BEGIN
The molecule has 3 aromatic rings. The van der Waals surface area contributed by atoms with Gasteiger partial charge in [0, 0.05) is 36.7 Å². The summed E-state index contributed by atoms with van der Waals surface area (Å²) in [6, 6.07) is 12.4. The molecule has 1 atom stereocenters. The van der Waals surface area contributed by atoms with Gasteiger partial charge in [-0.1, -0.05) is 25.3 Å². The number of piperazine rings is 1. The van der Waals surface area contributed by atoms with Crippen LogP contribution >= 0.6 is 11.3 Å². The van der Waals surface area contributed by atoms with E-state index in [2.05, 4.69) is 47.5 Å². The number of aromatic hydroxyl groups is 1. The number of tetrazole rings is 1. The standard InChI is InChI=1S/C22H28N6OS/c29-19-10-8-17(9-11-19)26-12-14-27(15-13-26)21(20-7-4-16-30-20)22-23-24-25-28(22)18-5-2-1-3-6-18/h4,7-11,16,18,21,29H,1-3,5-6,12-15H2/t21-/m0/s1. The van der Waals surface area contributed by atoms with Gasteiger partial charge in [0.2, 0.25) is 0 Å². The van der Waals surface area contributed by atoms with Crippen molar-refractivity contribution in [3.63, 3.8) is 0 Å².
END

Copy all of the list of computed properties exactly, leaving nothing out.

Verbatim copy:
The molecule has 3 aromatic rings. The van der Waals surface area contributed by atoms with Gasteiger partial charge in [0, 0.05) is 36.7 Å². The summed E-state index contributed by atoms with van der Waals surface area (Å²) in [6, 6.07) is 12.4. The molecule has 1 atom stereocenters. The van der Waals surface area contributed by atoms with Gasteiger partial charge in [-0.1, -0.05) is 25.3 Å². The number of piperazine rings is 1. The van der Waals surface area contributed by atoms with Crippen LogP contribution >= 0.6 is 11.3 Å². The van der Waals surface area contributed by atoms with E-state index in [2.05, 4.69) is 47.5 Å². The number of aromatic hydroxyl groups is 1. The number of tetrazole rings is 1. The standard InChI is InChI=1S/C22H28N6OS/c29-19-10-8-17(9-11-19)26-12-14-27(15-13-26)21(20-7-4-16-30-20)22-23-24-25-28(22)18-5-2-1-3-6-18/h4,7-11,16,18,21,29H,1-3,5-6,12-15H2/t21-/m0/s1. The van der Waals surface area contributed by atoms with Gasteiger partial charge in [0.2, 0.25) is 0 Å². The van der Waals surface area contributed by atoms with Crippen molar-refractivity contribution in [3.63, 3.8) is 0 Å².